Here’s a link to a blog that has a list of where these pumpkins will be available for purchase this year by store and state.  Pink is In–Are You?  Among some of the stores listed are:  Home Depot; Kroger; Meijer; Safeway; Whole Foods to name a few as well as many local pumpkin farms.

What do you think of a pink pumpkin?

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Posted by on September 28, 2013 in Uncategorized


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Fall Harvest Traditions: Pumpkins Anyone?

Fall Harvest Traditions: Pumpkins Anyone?

Another fall and autumn tradition that rings in the harvest is the squash that is commonly referred to as pumpkin.  Pumpkins are considered winter squash as they are harvested when their skins have hardened as opposed to summer squash which are harvested when the skins are still soft (like a zucchini).  Believe it or not, pumpkins are actually botanically considered a fruit as the seeds are on the inside.  Yet, in culinary terms they are referred to as a vegetable.

Three Sisters

Three Sisters
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Pumpkins are native to North America and one of the Native American Indian’s “Three Sisters” agricultural crops.  Maize (corn), beans, and pumpkins were grown together and benefited from each other.  The cornstalk provided support for the beans.  The beans provided nitrogen and the squash provided ground covering thereby keeping weeds down and conserving soil moisture.  (To learn more about the method of growing Three Sisters click here.)  The Native Americans used dried strips of pumpkin to weave mats for their homes.  Long pumpkin strips were also roasted and then eaten.  The original pumpkin pie was created when the colonists stripped out the seeds from the interior of the pumpkin and filled it with milk, spices, and honey and “baked” it in the ashes of the fire.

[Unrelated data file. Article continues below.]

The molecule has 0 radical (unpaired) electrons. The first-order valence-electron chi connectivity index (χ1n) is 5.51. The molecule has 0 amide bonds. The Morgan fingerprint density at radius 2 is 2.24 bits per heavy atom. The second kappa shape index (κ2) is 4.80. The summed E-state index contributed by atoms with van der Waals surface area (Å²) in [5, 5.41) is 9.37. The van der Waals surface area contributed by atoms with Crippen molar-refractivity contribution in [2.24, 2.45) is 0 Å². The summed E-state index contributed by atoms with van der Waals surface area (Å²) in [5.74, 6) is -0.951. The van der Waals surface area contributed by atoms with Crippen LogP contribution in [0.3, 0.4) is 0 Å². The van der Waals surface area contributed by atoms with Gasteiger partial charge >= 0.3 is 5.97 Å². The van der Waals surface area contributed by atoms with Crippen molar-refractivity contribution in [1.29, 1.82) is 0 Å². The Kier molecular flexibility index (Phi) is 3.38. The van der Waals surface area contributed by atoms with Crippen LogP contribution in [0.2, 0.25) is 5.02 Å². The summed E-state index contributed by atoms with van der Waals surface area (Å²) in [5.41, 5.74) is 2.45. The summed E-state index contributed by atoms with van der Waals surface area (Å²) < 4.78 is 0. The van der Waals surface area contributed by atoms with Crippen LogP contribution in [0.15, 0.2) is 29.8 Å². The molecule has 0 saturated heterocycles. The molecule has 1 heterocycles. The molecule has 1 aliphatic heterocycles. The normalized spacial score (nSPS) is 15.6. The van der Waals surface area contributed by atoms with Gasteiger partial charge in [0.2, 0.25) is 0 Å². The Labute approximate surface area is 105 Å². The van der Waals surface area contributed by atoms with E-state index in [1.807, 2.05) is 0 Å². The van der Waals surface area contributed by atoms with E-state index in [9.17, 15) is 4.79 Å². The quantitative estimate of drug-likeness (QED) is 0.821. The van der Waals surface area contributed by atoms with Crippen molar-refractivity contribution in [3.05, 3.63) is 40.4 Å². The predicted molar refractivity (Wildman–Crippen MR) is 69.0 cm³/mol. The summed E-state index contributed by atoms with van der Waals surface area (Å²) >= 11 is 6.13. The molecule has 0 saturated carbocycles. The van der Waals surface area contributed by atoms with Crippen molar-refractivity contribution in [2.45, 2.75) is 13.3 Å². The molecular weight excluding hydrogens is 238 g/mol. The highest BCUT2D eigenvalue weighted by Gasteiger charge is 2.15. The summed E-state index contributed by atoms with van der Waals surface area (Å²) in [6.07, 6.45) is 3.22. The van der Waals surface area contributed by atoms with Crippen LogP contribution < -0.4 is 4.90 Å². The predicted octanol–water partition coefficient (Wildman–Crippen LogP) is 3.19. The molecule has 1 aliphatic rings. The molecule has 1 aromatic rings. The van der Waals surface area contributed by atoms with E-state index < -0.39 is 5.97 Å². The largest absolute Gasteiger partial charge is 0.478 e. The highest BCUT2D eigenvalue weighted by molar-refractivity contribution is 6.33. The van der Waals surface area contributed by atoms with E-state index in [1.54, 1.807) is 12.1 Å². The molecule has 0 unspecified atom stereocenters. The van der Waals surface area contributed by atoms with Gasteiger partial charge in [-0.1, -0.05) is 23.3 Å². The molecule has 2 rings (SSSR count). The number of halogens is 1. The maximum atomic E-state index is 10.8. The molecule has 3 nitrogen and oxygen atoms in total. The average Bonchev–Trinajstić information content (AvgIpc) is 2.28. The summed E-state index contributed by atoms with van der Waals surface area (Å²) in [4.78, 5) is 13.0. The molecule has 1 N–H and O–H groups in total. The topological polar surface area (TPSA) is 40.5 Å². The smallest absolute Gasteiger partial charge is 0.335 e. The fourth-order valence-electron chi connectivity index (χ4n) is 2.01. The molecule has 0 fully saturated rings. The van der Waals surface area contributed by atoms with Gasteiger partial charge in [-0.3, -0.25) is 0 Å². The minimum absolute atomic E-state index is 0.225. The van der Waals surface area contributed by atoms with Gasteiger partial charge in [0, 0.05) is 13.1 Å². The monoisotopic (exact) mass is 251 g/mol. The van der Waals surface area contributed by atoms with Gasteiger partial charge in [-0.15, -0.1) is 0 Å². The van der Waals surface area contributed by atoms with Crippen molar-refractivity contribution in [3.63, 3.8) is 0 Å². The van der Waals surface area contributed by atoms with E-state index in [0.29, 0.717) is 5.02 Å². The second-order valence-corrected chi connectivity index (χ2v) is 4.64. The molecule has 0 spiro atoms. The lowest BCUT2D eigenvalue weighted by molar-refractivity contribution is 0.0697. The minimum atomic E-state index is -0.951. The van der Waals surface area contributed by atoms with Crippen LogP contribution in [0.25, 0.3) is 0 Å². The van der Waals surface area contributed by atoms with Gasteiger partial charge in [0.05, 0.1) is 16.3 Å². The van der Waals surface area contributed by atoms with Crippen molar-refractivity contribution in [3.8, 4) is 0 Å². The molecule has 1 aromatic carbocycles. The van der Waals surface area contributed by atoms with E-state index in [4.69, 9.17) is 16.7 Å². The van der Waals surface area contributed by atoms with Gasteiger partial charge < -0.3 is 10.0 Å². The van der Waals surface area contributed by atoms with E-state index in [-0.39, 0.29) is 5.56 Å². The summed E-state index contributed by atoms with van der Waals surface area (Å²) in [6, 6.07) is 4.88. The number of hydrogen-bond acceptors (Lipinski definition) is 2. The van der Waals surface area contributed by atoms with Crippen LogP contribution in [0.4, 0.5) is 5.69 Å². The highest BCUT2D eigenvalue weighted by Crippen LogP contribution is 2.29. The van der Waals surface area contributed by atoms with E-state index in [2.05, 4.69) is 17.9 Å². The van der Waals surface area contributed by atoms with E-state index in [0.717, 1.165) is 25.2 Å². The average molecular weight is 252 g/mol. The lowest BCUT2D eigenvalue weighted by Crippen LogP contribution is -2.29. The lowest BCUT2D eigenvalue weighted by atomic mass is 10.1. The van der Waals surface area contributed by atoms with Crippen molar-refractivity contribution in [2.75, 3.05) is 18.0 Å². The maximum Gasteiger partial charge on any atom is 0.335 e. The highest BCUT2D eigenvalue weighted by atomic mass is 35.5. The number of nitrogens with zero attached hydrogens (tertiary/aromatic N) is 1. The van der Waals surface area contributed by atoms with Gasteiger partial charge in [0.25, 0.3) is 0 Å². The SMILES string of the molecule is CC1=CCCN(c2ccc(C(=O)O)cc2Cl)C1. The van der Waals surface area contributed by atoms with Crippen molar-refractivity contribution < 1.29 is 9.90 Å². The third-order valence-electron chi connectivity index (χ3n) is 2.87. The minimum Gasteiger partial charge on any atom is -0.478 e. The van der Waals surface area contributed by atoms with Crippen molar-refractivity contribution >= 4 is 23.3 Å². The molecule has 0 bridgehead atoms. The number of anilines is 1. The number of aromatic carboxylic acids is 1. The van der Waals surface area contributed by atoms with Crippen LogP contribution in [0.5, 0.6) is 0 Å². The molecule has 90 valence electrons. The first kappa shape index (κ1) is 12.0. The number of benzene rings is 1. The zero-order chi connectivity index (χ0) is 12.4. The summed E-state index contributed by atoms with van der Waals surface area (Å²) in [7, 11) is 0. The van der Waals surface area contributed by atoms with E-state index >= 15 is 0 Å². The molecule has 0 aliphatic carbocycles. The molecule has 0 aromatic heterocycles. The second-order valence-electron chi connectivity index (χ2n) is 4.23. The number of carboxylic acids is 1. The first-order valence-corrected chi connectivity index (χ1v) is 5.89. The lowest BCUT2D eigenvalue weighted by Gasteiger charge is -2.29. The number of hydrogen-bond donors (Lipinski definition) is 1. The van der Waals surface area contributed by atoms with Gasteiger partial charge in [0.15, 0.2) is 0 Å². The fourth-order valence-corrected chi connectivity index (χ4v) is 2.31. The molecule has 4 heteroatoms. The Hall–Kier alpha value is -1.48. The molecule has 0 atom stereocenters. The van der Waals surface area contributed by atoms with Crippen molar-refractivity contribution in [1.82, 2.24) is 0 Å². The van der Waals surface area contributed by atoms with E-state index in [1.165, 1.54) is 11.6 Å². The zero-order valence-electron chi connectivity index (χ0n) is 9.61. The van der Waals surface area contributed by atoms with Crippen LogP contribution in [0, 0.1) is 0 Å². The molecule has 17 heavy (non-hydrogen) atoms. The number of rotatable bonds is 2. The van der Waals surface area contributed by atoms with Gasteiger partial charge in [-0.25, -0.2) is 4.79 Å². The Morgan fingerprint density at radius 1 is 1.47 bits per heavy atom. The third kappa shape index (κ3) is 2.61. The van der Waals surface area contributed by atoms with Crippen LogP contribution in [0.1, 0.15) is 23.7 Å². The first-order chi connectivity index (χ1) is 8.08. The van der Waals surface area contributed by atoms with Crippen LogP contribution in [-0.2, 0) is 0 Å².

Pumpkins in the U.S. are primarily grown in Illinois, Indiana, Ohio, Pennsylvania, and California producing over 1.5 billion pounds of pumpkins annually. 95% of the pumpkin crop intended for processing is grown in Illinois. (source Wikipedia).  Pumpkins are planted in July and harvested in October with a growing time of 85 to 125 days depending on the variety.  Most parts of the pumpkin is edible including the flowers, fleshy shell, seeds, and even the leaves.  Its bright orange color is evidence of beta-carotene.  It is also loaded with vitamin C, potassium, and fiber.  The seeds themselves are a great source of zinc, iron, and omega-3 fats.  Pumpkins can be boiled, baked, steamed, or roasted.  Mashed pumpkin is a common way of serving this as a harvest food.  Pumpkin is oftentimes pureed to be used in various recipes including pumpkin pie.

At this time of year pumpkin flavored and scented products show up everywhere!  Here’s a basic recipe on how to cook a pumpkin:  A 5-lb pumpkin will yield two 9″ pies.

How to Cook a Pumpkin

How to Cook a Pumpkin
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Do you have a favorite pumpkin recipe?  Please share if you do!

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Posted by on September 27, 2013 in Uncategorized